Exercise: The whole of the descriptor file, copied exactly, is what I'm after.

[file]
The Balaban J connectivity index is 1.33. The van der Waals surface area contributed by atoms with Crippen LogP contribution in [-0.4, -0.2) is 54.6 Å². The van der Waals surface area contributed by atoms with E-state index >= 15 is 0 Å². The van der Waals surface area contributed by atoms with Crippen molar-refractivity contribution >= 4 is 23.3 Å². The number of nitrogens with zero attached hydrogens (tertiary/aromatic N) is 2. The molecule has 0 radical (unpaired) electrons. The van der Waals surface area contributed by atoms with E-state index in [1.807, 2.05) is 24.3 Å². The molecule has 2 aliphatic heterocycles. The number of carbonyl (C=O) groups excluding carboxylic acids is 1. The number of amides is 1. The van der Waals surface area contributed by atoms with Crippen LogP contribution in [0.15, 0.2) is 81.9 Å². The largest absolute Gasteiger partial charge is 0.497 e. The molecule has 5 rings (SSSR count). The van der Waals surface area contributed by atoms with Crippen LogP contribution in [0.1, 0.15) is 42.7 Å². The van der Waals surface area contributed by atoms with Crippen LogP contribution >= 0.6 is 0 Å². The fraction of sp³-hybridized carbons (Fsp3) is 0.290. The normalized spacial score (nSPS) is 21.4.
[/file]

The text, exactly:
The Balaban J connectivity index is 1.33. The van der Waals surface area contributed by atoms with Crippen LogP contribution in [-0.4, -0.2) is 54.6 Å². The van der Waals surface area contributed by atoms with E-state index >= 15 is 0 Å². The van der Waals surface area contributed by atoms with Crippen molar-refractivity contribution >= 4 is 23.3 Å². The number of nitrogens with zero attached hydrogens (tertiary/aromatic N) is 2. The molecule has 0 radical (unpaired) electrons. The van der Waals surface area contributed by atoms with E-state index in [1.807, 2.05) is 24.3 Å². The molecule has 2 aliphatic heterocycles. The number of carbonyl (C=O) groups excluding carboxylic acids is 1. The number of amides is 1. The van der Waals surface area contributed by atoms with Crippen LogP contribution in [0.15, 0.2) is 81.9 Å². The largest absolute Gasteiger partial charge is 0.497 e. The molecule has 5 rings (SSSR count). The van der Waals surface area contributed by atoms with Crippen LogP contribution in [0.1, 0.15) is 42.7 Å². The van der Waals surface area contributed by atoms with Crippen LogP contribution >= 0.6 is 0 Å². The fraction of sp³-hybridized carbons (Fsp3) is 0.290. The normalized spacial score (nSPS) is 21.4.